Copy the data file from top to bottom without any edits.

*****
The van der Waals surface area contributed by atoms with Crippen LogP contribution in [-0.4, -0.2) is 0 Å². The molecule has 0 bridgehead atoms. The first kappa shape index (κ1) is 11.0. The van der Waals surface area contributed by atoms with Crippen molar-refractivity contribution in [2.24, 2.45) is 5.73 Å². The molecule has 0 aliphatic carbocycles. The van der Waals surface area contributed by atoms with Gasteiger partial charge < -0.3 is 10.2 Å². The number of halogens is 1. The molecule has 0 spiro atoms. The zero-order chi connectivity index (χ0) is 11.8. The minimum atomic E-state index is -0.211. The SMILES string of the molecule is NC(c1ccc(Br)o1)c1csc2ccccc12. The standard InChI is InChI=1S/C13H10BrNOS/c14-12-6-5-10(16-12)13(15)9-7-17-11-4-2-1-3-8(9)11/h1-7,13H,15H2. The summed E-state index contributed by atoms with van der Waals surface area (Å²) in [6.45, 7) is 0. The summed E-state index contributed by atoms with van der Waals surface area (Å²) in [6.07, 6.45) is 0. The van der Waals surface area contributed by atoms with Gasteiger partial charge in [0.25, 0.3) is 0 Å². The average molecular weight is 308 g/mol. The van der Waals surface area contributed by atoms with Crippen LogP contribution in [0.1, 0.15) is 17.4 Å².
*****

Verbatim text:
The van der Waals surface area contributed by atoms with Crippen LogP contribution in [-0.4, -0.2) is 0 Å². The molecule has 0 bridgehead atoms. The first kappa shape index (κ1) is 11.0. The van der Waals surface area contributed by atoms with Crippen molar-refractivity contribution in [2.24, 2.45) is 5.73 Å². The molecule has 0 aliphatic carbocycles. The van der Waals surface area contributed by atoms with Gasteiger partial charge < -0.3 is 10.2 Å². The number of halogens is 1. The molecule has 0 spiro atoms. The zero-order chi connectivity index (χ0) is 11.8. The minimum atomic E-state index is -0.211. The SMILES string of the molecule is NC(c1ccc(Br)o1)c1csc2ccccc12. The standard InChI is InChI=1S/C13H10BrNOS/c14-12-6-5-10(16-12)13(15)9-7-17-11-4-2-1-3-8(9)11/h1-7,13H,15H2. The summed E-state index contributed by atoms with van der Waals surface area (Å²) in [6.45, 7) is 0. The summed E-state index contributed by atoms with van der Waals surface area (Å²) in [6.07, 6.45) is 0. The van der Waals surface area contributed by atoms with Gasteiger partial charge in [0.25, 0.3) is 0 Å². The average molecular weight is 308 g/mol. The van der Waals surface area contributed by atoms with Crippen LogP contribution in [0.1, 0.15) is 17.4 Å².